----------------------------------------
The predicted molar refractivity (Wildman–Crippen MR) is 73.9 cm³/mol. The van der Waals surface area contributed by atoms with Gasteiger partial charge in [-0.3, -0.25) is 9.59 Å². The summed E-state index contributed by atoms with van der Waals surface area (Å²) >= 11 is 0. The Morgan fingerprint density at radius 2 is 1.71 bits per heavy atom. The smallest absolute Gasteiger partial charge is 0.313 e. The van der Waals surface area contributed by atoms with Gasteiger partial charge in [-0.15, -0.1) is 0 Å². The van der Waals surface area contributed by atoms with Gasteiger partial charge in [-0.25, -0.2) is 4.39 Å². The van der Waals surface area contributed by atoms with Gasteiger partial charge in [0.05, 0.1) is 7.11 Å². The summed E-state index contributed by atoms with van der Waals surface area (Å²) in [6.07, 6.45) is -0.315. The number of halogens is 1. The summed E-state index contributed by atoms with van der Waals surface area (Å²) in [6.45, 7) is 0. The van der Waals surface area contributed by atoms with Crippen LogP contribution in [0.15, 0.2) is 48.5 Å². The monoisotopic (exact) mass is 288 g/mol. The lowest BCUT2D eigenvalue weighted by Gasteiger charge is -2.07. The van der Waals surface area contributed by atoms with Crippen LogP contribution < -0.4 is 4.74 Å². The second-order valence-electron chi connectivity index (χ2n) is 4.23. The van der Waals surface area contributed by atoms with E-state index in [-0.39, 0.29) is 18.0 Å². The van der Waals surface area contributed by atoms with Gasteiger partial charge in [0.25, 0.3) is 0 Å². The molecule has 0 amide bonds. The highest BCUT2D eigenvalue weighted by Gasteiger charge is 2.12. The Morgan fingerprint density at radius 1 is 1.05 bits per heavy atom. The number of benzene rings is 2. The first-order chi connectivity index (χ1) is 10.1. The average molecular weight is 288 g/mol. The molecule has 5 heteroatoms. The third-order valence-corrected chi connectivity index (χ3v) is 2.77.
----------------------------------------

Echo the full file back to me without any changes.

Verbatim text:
The predicted molar refractivity (Wildman–Crippen MR) is 73.9 cm³/mol. The van der Waals surface area contributed by atoms with Gasteiger partial charge in [-0.3, -0.25) is 9.59 Å². The summed E-state index contributed by atoms with van der Waals surface area (Å²) >= 11 is 0. The Morgan fingerprint density at radius 2 is 1.71 bits per heavy atom. The smallest absolute Gasteiger partial charge is 0.313 e. The van der Waals surface area contributed by atoms with Gasteiger partial charge in [-0.15, -0.1) is 0 Å². The van der Waals surface area contributed by atoms with Gasteiger partial charge in [-0.25, -0.2) is 4.39 Å². The van der Waals surface area contributed by atoms with Gasteiger partial charge in [0.05, 0.1) is 7.11 Å². The summed E-state index contributed by atoms with van der Waals surface area (Å²) in [6.07, 6.45) is -0.315. The number of halogens is 1. The summed E-state index contributed by atoms with van der Waals surface area (Å²) in [6.45, 7) is 0. The van der Waals surface area contributed by atoms with Crippen LogP contribution in [0.15, 0.2) is 48.5 Å². The monoisotopic (exact) mass is 288 g/mol. The lowest BCUT2D eigenvalue weighted by Gasteiger charge is -2.07. The van der Waals surface area contributed by atoms with Crippen LogP contribution < -0.4 is 4.74 Å². The second-order valence-electron chi connectivity index (χ2n) is 4.23. The van der Waals surface area contributed by atoms with E-state index in [-0.39, 0.29) is 18.0 Å². The van der Waals surface area contributed by atoms with Gasteiger partial charge in [0.25, 0.3) is 0 Å². The molecule has 0 amide bonds. The highest BCUT2D eigenvalue weighted by Gasteiger charge is 2.12. The Morgan fingerprint density at radius 1 is 1.05 bits per heavy atom. The number of benzene rings is 2. The first-order chi connectivity index (χ1) is 10.1. The average molecular weight is 288 g/mol. The molecule has 5 heteroatoms. The third-order valence-corrected chi connectivity index (χ3v) is 2.77.